The experts say that plastic waste in the water might be stopping – or interrupting – some creatures from reproducing.
The study was specifically focused on the marine amphipod Echinogammarus marinus, a shrimp-like creature that has a wide distribution.
Previous research on marine plastic pollution has typically examined the physical dangers, such as entrapment and ingestion. Instead, the Portsmouth study explored the chemical composition of plastics, particularly the additives that enhance their properties.
The study reveals that chemicals commonly found in plastics are altering the reproductive behavior of E. marinus. This could have serious consequences not only for the species but also for the entire marine ecosystem.
“This unsuccessful mating behavior has serious repercussions, not only for the species being tested but potentially for the population as a whole,” explained Professor Alex Ford from Portsmouth’s Institute of Marine Sciences.
“These animals form pairs to reproduce. Once they were exposed to a chemical, they would break apart from their mate and take much longer -in some cases days – to repair, and sometimes not at all.”
“These creatures are commonly found on European shores, where they make up a substantial amount of the diet of fish and birds. If they are compromised it will have an effect on the whole food chain.”
The research sheds light on the widespread use of chemicals in everyday products. Out of over 350,000 chemicals used globally, about 10,000 are employed in plastics for various purposes, including flexibility, color enhancement, sun protection, and fire resistance.
Alarmingly, a third of these chemicals are toxic to human health, affecting the immune, nervous, or reproductive systems.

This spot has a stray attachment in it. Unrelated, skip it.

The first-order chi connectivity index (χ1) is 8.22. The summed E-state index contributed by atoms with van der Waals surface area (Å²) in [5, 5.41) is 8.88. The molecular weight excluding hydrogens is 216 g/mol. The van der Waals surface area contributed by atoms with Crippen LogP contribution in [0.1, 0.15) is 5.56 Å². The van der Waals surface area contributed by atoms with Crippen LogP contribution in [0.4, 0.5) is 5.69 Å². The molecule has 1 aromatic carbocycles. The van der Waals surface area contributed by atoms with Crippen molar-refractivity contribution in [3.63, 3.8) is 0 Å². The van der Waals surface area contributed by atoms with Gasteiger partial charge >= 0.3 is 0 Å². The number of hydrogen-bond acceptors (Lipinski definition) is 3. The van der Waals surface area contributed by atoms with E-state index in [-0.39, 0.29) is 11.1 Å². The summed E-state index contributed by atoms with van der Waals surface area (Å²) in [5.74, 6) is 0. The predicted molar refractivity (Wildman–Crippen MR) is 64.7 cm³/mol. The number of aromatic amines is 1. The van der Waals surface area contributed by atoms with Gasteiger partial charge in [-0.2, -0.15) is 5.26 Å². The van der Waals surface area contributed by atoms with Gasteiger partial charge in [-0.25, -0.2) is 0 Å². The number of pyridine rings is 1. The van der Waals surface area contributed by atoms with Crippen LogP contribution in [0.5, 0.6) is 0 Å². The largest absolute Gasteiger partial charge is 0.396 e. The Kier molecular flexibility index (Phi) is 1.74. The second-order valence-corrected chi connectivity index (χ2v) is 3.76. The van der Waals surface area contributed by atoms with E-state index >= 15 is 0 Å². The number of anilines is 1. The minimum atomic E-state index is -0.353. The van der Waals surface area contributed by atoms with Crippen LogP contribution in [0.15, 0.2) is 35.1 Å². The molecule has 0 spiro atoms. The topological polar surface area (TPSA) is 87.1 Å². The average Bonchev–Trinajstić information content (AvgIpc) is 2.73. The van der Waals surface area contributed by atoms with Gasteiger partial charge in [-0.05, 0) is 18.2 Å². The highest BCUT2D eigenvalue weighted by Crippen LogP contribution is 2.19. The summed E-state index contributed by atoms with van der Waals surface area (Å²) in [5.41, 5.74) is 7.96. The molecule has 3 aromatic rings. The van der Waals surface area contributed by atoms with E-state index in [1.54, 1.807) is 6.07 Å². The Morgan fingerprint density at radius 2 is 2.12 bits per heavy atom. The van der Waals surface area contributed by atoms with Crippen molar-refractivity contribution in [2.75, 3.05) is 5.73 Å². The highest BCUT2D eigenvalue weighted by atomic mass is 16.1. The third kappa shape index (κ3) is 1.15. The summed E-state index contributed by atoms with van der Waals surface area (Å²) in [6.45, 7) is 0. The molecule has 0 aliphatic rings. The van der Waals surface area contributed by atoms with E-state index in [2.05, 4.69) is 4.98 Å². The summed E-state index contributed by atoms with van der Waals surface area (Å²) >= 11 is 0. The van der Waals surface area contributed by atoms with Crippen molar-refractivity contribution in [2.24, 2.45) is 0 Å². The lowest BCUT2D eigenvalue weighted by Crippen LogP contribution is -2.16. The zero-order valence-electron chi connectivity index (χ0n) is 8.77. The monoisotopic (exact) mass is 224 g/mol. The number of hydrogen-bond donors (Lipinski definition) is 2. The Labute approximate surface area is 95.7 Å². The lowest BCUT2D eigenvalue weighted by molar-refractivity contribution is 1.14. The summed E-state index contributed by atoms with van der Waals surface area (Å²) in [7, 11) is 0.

The researchers tested four common plastic additives: phthalates (DEHP and DBP), Triphenyl phosphate (TPHP), and N-butyl benzenesulfonamide (NBBS). These chemicals are found in a range of products, from medical supplies and food packaging to electronic equipment and cooking utensils.
The study revealed that all the tested additives hindered the pairing process of the amphipods, with some even causing a substantial decline in sperm count.
“Although the animals we tested were exposed to much higher concentrations than you would normally find in the environment, the results indicate these chemicals can affect sperm count,” said Professor Ford.
“It is conceivable that if we did the experiment on shrimps that had been exposed for a longer period or during critical stages in their life history, it would affect their sperm levels and quality.”
Study lead author Bidemi Green-Ojo, a PhD researcher in Environmental Toxicology, emphasized the importance of understanding the effects of these chemicals on aquatic life.
“We must understand more about these chemicals and how they affect behavior. Many types of behavior – such as feeding, fight or flight mode, and reproduction – are essential in an animal’s life, and any atypical behavior may reduce the chances of survival,” said Green-Ojo.
“We are urging environment agencies around the world to take more notice of behavioral data, because sometimes the data tells us things that normal toxicity tests don’t. Studies like this give a different perspective on potential damage caused by a specific pollutant.”
The study is published in the journal Environmental Pollution.
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